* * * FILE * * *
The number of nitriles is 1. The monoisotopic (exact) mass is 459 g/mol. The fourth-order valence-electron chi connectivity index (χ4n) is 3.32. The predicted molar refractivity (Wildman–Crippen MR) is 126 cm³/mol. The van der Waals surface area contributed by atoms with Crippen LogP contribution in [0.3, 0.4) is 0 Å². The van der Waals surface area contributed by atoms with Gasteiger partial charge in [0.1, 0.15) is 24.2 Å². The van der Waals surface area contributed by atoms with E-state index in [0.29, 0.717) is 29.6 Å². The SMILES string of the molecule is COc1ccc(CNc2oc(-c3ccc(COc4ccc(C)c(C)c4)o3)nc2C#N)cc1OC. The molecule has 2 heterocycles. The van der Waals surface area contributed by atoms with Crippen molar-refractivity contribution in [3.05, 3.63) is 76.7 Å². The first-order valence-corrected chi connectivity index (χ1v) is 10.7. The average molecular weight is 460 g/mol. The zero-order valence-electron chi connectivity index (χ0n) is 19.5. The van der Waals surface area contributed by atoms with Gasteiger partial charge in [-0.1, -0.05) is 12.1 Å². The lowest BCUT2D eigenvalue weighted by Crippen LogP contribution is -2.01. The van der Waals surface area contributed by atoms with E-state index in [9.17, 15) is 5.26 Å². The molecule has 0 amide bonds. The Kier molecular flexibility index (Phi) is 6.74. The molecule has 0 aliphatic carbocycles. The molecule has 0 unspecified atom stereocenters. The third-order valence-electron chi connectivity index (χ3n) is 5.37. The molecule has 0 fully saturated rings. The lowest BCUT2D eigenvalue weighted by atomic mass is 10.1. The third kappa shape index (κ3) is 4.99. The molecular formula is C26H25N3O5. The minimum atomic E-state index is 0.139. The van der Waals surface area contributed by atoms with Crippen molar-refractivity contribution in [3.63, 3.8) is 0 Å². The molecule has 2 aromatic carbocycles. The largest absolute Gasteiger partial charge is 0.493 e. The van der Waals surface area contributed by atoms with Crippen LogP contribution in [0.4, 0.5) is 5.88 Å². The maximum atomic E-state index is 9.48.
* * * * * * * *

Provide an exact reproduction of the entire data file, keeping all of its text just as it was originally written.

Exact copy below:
The number of nitriles is 1. The monoisotopic (exact) mass is 459 g/mol. The fourth-order valence-electron chi connectivity index (χ4n) is 3.32. The predicted molar refractivity (Wildman–Crippen MR) is 126 cm³/mol. The van der Waals surface area contributed by atoms with Crippen LogP contribution in [0.3, 0.4) is 0 Å². The van der Waals surface area contributed by atoms with Gasteiger partial charge in [0.1, 0.15) is 24.2 Å². The van der Waals surface area contributed by atoms with E-state index in [0.29, 0.717) is 29.6 Å². The SMILES string of the molecule is COc1ccc(CNc2oc(-c3ccc(COc4ccc(C)c(C)c4)o3)nc2C#N)cc1OC. The molecule has 2 heterocycles. The van der Waals surface area contributed by atoms with Crippen molar-refractivity contribution in [3.05, 3.63) is 76.7 Å². The first-order valence-corrected chi connectivity index (χ1v) is 10.7. The average molecular weight is 460 g/mol. The zero-order valence-electron chi connectivity index (χ0n) is 19.5. The van der Waals surface area contributed by atoms with Gasteiger partial charge in [-0.1, -0.05) is 12.1 Å². The lowest BCUT2D eigenvalue weighted by Crippen LogP contribution is -2.01. The van der Waals surface area contributed by atoms with E-state index in [9.17, 15) is 5.26 Å². The molecule has 0 amide bonds. The Kier molecular flexibility index (Phi) is 6.74. The molecule has 0 aliphatic carbocycles. The molecule has 0 unspecified atom stereocenters. The third-order valence-electron chi connectivity index (χ3n) is 5.37. The molecule has 0 fully saturated rings. The lowest BCUT2D eigenvalue weighted by atomic mass is 10.1. The third kappa shape index (κ3) is 4.99. The molecular formula is C26H25N3O5. The minimum atomic E-state index is 0.139. The van der Waals surface area contributed by atoms with Crippen molar-refractivity contribution in [3.63, 3.8) is 0 Å². The molecule has 2 aromatic carbocycles. The largest absolute Gasteiger partial charge is 0.493 e. The van der Waals surface area contributed by atoms with Crippen LogP contribution in [0.4, 0.5) is 5.88 Å². The maximum atomic E-state index is 9.48.